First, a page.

The corporate training market is valued to be around $130 billion worldwide. This market is slowly being disrupted with corporates moving from traditional Learning Management Systems towards digital learning tools.
A recent Deloitte research among HR and business professionals gave the corporate L&D a Net Promoter Score of -8. This is because learners are offered a wide choice of free instructional content on the Internet but have no such options within the corporate learning environment.
The age-old page-turning courses have now transformed into a variety of videos and microlearning experiences that run on mobile apps and adaptive learning platforms.
Employees today are looking for five minutes of training at a time to reflect on the learning. They then spend another five minutes the next day to retain these concepts to memory.
In the last five years, some corporates have begun using a variety of tools to build externally curated content or massive open online courses (MOOCs) internally to deliver adaptive, microlearning content.
These types of interventions are helping corporates to deliver learning on-demand and recommend content based on the tasks involved. This is helping employees up skill faster and, thereby, helping corporates become more efficient in the competitive market.
So, how does microlearning help corporates?
Focus on business results
Traditionally, corporate training was confined to onboarding and compliance. But with the rise of microlearning, this has expanded to include the ever-changing knowledge and skill requirements of employees.
Microlearning has become a tool to solve business problems by enabling employees to improve their knowledge and bring in a behavioral change. Microlearning has helped businesses to keep pace with their priorities by ensuring their employees are ready to execute new tasks.
In sectors like sales, retail and call centers, the differentiating factors are people rather than technology or products. Microlearning can help strengthen this differentiation in methods that traditional training strategies fail to do.
Part of the work schedule
Training can be disruptive to the work schedule since many corporates hire just the right number of people to perform the task. Pulling out these employees to attend traditional training for hours together would mean lost revenue. For the management, there is no value proposition for volunteering their employees for this “unproductive downtime”.
Hence, microlearning addresses this issue by building a structured learning habit into the employees’ workflow. Instead of spending 2 hours on training, the employee gets to focus on just 5 minutes of the targeted learning activity that can improve knowledge and bring behavioral changes in the long run.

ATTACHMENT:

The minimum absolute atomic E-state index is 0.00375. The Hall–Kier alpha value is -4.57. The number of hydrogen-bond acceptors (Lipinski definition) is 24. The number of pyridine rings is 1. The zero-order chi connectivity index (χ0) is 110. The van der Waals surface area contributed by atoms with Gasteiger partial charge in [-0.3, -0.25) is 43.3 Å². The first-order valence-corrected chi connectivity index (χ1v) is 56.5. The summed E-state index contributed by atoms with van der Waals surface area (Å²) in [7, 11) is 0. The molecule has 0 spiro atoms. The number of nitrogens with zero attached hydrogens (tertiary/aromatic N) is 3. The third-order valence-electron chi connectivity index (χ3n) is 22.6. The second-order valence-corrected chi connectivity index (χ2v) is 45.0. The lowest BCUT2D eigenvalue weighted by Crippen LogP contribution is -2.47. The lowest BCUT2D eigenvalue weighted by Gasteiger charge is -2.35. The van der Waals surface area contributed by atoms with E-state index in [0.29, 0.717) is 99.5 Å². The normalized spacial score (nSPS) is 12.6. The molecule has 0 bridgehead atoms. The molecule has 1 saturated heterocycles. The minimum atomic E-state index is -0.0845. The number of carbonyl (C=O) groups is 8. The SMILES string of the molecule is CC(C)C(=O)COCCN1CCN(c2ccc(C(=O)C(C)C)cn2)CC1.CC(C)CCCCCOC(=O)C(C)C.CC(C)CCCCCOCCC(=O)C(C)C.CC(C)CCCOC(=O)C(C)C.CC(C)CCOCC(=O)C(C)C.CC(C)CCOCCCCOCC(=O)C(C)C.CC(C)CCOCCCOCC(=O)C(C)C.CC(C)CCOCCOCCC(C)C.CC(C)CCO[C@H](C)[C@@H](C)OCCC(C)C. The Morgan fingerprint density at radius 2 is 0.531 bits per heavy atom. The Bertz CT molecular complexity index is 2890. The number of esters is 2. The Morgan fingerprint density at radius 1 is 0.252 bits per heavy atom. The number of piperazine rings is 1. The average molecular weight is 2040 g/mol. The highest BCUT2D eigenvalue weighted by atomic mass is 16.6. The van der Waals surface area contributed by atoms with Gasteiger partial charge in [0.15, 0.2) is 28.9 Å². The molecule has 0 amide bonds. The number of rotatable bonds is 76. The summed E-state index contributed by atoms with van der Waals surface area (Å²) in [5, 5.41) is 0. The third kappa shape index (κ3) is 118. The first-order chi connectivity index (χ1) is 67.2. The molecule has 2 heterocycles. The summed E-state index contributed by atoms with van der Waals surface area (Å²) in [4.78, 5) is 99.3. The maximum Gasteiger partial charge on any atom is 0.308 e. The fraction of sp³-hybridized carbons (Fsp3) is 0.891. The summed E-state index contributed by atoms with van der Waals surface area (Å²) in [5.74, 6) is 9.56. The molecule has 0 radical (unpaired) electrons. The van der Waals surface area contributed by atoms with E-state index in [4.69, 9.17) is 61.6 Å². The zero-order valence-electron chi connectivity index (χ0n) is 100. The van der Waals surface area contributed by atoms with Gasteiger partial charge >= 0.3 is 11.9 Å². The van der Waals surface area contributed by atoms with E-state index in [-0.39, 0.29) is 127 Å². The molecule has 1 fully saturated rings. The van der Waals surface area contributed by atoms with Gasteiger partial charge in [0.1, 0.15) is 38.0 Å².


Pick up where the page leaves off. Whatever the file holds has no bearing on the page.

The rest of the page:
Return on Investment
There are plenty of real-world examples of how microlearning has improved profit margins to reduced customer complaints. Microlearning is also delivering results in the areas of sales, productivity, and risks. It offers an alternative approach that fits within the operation and focuses on two things: results and people.
Strong value proposition
In the ever-changing marketplace, microlearning is making all the difference between closing or losing a deal in B2B companies.
A strong value proposition is required to stay ahead of the competition. But that alone will not suffice as a knowledgeable salesforce should know how to leverage that value proposition to beat the rivals. The best way is to use bite-sized modules that are accessible anywhere and anytime.
So, what are the best practices to ensure all these happen?
Understand the challenges
Every digital training initiative has a unique challenge. Some may want to deliver just the ‘need-to-know’ content while others may want to provide support for revisions. Depending on the usage, one needs to create the right amount of information through microlearning.
Games, videos, infographics
Games are a great way to impart knowledge within a limited period. Employees need to play the game to gain knowledge embedded in the content. Microlearning modules are known to create maximum impact and help retain knowledge. The greatest challenge in microlearning is to keep the duration short. This can be done by infographics that can compile pages of information in one screen. Videos too can break complex topics into small and easily understandable information.
Microlearning is a great digital learning strategy for effective knowledge transfer. This will not only cut training costs and increase employee productivity but will ultimately help corporates become competitive in the market.